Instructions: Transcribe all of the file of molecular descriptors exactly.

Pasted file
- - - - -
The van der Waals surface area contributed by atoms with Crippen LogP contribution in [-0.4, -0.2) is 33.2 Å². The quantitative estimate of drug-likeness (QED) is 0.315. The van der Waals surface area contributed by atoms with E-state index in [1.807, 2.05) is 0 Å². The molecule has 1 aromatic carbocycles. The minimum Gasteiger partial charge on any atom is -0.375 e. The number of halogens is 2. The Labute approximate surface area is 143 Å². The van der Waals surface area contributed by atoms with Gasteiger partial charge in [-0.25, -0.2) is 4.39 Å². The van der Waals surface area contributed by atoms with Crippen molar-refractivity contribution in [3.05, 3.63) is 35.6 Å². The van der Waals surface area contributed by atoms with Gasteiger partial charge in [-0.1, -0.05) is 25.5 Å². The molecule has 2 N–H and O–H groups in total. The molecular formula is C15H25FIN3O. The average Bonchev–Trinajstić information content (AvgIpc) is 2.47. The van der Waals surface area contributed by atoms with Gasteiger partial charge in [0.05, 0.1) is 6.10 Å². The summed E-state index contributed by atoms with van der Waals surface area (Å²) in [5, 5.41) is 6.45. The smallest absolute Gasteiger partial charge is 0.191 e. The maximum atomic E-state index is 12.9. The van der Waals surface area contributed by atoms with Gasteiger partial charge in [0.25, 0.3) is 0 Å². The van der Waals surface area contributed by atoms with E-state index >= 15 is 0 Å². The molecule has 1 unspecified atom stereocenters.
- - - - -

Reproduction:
The van der Waals surface area contributed by atoms with Crippen LogP contribution in [-0.4, -0.2) is 33.2 Å². The quantitative estimate of drug-likeness (QED) is 0.315. The van der Waals surface area contributed by atoms with E-state index in [1.807, 2.05) is 0 Å². The molecule has 1 aromatic carbocycles. The minimum Gasteiger partial charge on any atom is -0.375 e. The number of halogens is 2. The Labute approximate surface area is 143 Å². The van der Waals surface area contributed by atoms with Gasteiger partial charge in [-0.25, -0.2) is 4.39 Å². The van der Waals surface area contributed by atoms with Crippen molar-refractivity contribution in [3.05, 3.63) is 35.6 Å². The van der Waals surface area contributed by atoms with Gasteiger partial charge in [-0.1, -0.05) is 25.5 Å². The molecule has 2 N–H and O–H groups in total. The molecular formula is C15H25FIN3O. The average Bonchev–Trinajstić information content (AvgIpc) is 2.47. The van der Waals surface area contributed by atoms with Gasteiger partial charge in [0.05, 0.1) is 6.10 Å². The summed E-state index contributed by atoms with van der Waals surface area (Å²) in [5, 5.41) is 6.45. The smallest absolute Gasteiger partial charge is 0.191 e. The maximum atomic E-state index is 12.9. The van der Waals surface area contributed by atoms with Gasteiger partial charge in [0.25, 0.3) is 0 Å². The van der Waals surface area contributed by atoms with E-state index >= 15 is 0 Å². The molecule has 1 unspecified atom stereocenters.